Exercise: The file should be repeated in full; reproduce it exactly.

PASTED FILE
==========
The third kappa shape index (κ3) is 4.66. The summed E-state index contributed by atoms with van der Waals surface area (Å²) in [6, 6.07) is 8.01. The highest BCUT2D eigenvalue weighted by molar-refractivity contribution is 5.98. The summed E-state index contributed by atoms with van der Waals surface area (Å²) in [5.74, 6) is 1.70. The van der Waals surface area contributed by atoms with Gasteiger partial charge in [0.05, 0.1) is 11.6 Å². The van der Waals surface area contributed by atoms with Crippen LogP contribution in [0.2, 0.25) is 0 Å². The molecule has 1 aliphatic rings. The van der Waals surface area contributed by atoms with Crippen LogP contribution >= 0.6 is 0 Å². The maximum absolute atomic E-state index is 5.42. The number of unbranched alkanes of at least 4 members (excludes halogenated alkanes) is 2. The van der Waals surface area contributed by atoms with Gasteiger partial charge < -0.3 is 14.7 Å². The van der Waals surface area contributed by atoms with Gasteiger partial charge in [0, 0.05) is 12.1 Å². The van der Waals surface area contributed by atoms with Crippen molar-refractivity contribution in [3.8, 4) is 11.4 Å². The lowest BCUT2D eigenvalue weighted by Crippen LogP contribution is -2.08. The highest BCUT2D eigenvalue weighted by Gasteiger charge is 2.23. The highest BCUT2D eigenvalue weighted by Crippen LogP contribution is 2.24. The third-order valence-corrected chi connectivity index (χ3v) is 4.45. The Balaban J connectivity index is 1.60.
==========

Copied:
The third kappa shape index (κ3) is 4.66. The summed E-state index contributed by atoms with van der Waals surface area (Å²) in [6, 6.07) is 8.01. The highest BCUT2D eigenvalue weighted by molar-refractivity contribution is 5.98. The summed E-state index contributed by atoms with van der Waals surface area (Å²) in [5.74, 6) is 1.70. The van der Waals surface area contributed by atoms with Gasteiger partial charge in [0.05, 0.1) is 11.6 Å². The van der Waals surface area contributed by atoms with Crippen LogP contribution in [0.2, 0.25) is 0 Å². The molecule has 1 aliphatic rings. The van der Waals surface area contributed by atoms with Crippen LogP contribution >= 0.6 is 0 Å². The maximum absolute atomic E-state index is 5.42. The number of unbranched alkanes of at least 4 members (excludes halogenated alkanes) is 2. The van der Waals surface area contributed by atoms with Gasteiger partial charge < -0.3 is 14.7 Å². The van der Waals surface area contributed by atoms with Gasteiger partial charge in [0, 0.05) is 12.1 Å². The van der Waals surface area contributed by atoms with Crippen molar-refractivity contribution in [3.8, 4) is 11.4 Å². The lowest BCUT2D eigenvalue weighted by Crippen LogP contribution is -2.08. The highest BCUT2D eigenvalue weighted by Gasteiger charge is 2.23. The highest BCUT2D eigenvalue weighted by Crippen LogP contribution is 2.24. The third-order valence-corrected chi connectivity index (χ3v) is 4.45. The Balaban J connectivity index is 1.60.